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Discovery and characterization of the SLAC complex and its role in actin polymerization during clathrin-mediated endocytosis




Feliciano, Daniel, author
Di Pietro, Santiago, advisor
Bamburg, James, committee member
Curthoys, Norman, committee member
Chen, Chaoping, committee member
Reist, Noreen, committee member

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Endocytosis is the process by which cells control the lipid and transmembrane protein compositions in order to comply with certain requirements essential for cellular function. The different forms of endocytosis provide the cell with a discriminatory system where specific cargoes are selected, packed and internalized when there is a particular physiological demand. Given the importance of endocytic internalization routes for a variety of cellular processes, it is not surprising that defects in the protein machinery involved in these pathways leads to pathologies. Examples of some metabolic disorders associated to defects in adaptor or receptor function include autosomal recessive and familial hypercholesterolemia. In other cases, mutations in actin regulatory proteins, such as WASp, can cause many blood disorders that include primary immunodeficiency and thrombocytopenia. Clathrin-mediated endocytosis (CME) is a fundamental pathway conserved from yeast to humans that proceeds by forming a clathrin coat at the plasma membrane followed by the recruitment of proteins that promote membrane curvature, actin polymerization, and scission. CME is the mayor route for nutrient uptake, distribution of membrane components, and receptor internalization. During CME, branched actin polymerization nucleated by the Arp2/3 complex provides force needed to drive vesicle internalization. Las17 (WASp) is the strongest activator of the Arp2/3 complex in yeast cells, it is not autoinhibited, and arrives to endocytic sites 20 seconds before actin polymerization begins. One of the most outstanding questions in the field has been how Las17 is inhibited during the initial 20 seconds after its arrival to sites of endocytosis. In this dissertation, the discovery and characterization of a stable complex between Las17 and the clathrin adaptor Sla1 is described, in which Las17 is inhibited. This interaction is direct, multivalent, and strong, and was mapped to novel Las17 polyproline motifs that are simultaneously class I (RxxPxxP) and class II (PxxPxR). In vitro pyrene-actin polymerization assays established that Sla1 inhibition of Las17 activity depends on a new class I/II Las17 polyproline motifs. The inhibition is based on competition between Sla1 and monomeric actin for binding to sequences comprising a novel G-actin binding site in Las17 that is also characterized. The Las17 novel G-actin binding module 1 (LGM1) requires two sets of arginine-rich sites for normal Las17 function in vitro and in vivo. Furthermore, live cell imaging showed the interaction with Sla1 is important for normal Las17 recruitment to endocytic sites, its inhibition during the initial 20 seconds, and for efficient endocytosis. Within this complex, Las17 requires full length Bzz1, a membrane tubulation protein, for its activation in vitro through a mechanism that does not depend on complex dissociation. Since Sla1 and Las17 regulate actin polymerization during clathrin-mediated endocytosis, this complex has been named SLAC. The discovery and characterization of the SLAC complex help to define the negative and positive mechanisms regulating Las17 activity and answer one of the most outstanding questions in the field. This work also sets the stage to decipher the roles of other WASp homologues in mammalian cells. Overall, findings reported here advance our understanding of the regulation of actin polymerization by Las17 during clathrin-mediated endocytosis.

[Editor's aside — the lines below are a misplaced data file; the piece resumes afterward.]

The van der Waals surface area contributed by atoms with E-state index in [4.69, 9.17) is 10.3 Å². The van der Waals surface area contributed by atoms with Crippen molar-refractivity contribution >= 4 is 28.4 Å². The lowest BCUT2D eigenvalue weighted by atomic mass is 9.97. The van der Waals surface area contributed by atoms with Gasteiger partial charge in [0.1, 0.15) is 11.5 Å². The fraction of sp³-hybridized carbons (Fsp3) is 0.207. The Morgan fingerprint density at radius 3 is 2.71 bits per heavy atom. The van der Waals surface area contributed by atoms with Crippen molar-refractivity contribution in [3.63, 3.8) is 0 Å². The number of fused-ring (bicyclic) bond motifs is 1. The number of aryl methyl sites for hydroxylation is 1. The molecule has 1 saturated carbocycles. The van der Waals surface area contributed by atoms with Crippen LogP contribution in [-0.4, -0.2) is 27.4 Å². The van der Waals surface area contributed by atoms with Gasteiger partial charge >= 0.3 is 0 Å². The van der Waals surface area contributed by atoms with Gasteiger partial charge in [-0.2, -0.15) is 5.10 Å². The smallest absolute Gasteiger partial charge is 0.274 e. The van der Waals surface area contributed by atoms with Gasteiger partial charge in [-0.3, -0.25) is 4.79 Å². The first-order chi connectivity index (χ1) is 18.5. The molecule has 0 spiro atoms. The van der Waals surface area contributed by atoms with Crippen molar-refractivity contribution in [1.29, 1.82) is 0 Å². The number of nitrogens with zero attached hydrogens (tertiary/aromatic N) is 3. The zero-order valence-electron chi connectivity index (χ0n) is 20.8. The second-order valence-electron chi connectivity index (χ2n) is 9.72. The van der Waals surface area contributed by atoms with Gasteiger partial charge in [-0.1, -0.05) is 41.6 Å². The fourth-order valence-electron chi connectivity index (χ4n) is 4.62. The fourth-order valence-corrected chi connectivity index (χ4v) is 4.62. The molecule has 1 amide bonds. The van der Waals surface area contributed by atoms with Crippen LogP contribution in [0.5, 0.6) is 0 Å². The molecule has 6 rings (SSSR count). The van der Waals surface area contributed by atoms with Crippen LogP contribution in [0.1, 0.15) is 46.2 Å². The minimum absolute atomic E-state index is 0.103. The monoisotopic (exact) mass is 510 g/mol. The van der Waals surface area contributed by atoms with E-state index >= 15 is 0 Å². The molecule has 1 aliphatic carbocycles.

2013 Summer.
Includes bibliographical references.

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